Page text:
The United States’ Civil War
The US Civil that lasted for four years from 1861 to 1865 was originally provoked by slavery in Southern America whose economy was highly dependent on cotton growing. The victory in the election by Abraham Lincoln from the Republican Party who supported the anti-slavery ideology triggered mixed reactions in the United States. It is ironical that despite the loss of life and destruction of property during the Civil War many people are still glorifying the war for its end of slavery in the USA. The big question here is whether it was necessary to indulge in this bloody expedition and kill millions of people in such an inexplicable firing. Indeed, if a thorough study was conducted apart from that armed conflict, a more peaceful and diplomatic solution would be achieved. The war could have been avoided long time before violence erupted. Judging from the Mel Barger’s point of view, abolition of slavery would have been achieved more than two decades before occurrence of the civil war (Barger). There are several things indeed that the US would have avoided long ago to prevent the occurrence of the Civil War.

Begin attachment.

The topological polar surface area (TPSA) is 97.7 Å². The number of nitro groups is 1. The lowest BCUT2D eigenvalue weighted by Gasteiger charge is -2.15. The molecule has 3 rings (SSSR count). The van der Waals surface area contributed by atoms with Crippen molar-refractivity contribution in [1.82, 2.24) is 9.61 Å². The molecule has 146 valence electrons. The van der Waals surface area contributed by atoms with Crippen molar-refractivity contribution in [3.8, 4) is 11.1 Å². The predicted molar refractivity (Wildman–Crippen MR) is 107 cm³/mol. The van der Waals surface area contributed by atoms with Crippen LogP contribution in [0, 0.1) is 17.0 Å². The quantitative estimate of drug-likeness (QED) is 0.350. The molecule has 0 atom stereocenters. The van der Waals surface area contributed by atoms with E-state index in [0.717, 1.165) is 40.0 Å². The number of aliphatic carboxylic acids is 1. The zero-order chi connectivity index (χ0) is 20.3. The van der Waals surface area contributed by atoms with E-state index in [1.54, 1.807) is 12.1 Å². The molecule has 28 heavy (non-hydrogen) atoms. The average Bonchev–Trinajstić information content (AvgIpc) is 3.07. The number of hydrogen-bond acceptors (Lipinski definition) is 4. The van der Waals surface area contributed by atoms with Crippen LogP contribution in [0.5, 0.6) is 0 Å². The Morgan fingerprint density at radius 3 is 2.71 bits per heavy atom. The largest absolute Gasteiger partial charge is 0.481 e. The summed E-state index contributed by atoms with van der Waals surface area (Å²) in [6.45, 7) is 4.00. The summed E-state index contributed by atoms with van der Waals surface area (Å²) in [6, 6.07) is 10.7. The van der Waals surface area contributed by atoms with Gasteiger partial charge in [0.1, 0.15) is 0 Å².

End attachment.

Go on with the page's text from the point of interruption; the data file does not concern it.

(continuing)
The issue of secession should not have been treated so harsh by the Union. The South had every right to withdraw from the Union because they were entitled to revolution. Neither Madison nor Lincoln denied all the states right to revolution. If the Confederacy represented well the Revolution Act, then the seceding states were not supposed to be put down and blamed for rebellion. Since the Constitution made was supposed to govern all the states, the South was at Liberty to change it. It is the majority who made the Constitution and the majority would also change it whenever they need to. Any group or individual hold an inalienable right to fight against the majority (Sandefur 75).